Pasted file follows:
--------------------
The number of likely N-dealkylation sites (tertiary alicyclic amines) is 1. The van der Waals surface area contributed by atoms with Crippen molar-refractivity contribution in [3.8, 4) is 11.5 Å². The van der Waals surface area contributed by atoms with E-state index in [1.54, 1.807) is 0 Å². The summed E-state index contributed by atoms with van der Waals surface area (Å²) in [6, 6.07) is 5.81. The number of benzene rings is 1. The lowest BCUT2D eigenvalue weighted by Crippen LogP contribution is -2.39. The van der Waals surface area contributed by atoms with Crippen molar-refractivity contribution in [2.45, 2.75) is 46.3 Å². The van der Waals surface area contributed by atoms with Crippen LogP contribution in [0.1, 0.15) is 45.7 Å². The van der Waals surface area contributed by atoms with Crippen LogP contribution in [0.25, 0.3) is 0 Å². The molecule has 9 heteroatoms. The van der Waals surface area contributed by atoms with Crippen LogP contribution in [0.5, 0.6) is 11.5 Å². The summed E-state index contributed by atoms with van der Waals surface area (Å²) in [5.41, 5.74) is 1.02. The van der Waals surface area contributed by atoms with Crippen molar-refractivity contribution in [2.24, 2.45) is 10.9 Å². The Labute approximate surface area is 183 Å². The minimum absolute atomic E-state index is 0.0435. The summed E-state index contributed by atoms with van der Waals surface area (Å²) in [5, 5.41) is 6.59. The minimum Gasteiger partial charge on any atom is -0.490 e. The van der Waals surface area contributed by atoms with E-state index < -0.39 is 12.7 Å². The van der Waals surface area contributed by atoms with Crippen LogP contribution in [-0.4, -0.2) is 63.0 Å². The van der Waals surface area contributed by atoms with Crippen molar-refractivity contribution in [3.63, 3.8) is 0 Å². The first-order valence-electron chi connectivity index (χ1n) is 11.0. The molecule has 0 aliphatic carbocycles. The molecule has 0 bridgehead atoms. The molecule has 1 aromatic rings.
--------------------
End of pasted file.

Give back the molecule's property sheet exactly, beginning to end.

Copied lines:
The number of likely N-dealkylation sites (tertiary alicyclic amines) is 1. The van der Waals surface area contributed by atoms with Crippen molar-refractivity contribution in [3.8, 4) is 11.5 Å². The van der Waals surface area contributed by atoms with E-state index in [1.54, 1.807) is 0 Å². The summed E-state index contributed by atoms with van der Waals surface area (Å²) in [6, 6.07) is 5.81. The number of benzene rings is 1. The lowest BCUT2D eigenvalue weighted by Crippen LogP contribution is -2.39. The van der Waals surface area contributed by atoms with Crippen molar-refractivity contribution in [2.45, 2.75) is 46.3 Å². The van der Waals surface area contributed by atoms with Crippen LogP contribution in [0.1, 0.15) is 45.7 Å². The van der Waals surface area contributed by atoms with Crippen LogP contribution in [0.25, 0.3) is 0 Å². The molecule has 9 heteroatoms. The van der Waals surface area contributed by atoms with Crippen LogP contribution in [0.5, 0.6) is 11.5 Å². The summed E-state index contributed by atoms with van der Waals surface area (Å²) in [5.41, 5.74) is 1.02. The van der Waals surface area contributed by atoms with Crippen molar-refractivity contribution in [2.24, 2.45) is 10.9 Å². The Labute approximate surface area is 183 Å². The minimum absolute atomic E-state index is 0.0435. The summed E-state index contributed by atoms with van der Waals surface area (Å²) in [5, 5.41) is 6.59. The minimum Gasteiger partial charge on any atom is -0.490 e. The van der Waals surface area contributed by atoms with E-state index < -0.39 is 12.7 Å². The van der Waals surface area contributed by atoms with Crippen LogP contribution in [-0.4, -0.2) is 63.0 Å². The van der Waals surface area contributed by atoms with Crippen molar-refractivity contribution in [3.63, 3.8) is 0 Å². The first-order valence-electron chi connectivity index (χ1n) is 11.0. The molecule has 0 aliphatic carbocycles. The molecule has 0 bridgehead atoms. The molecule has 1 aromatic rings.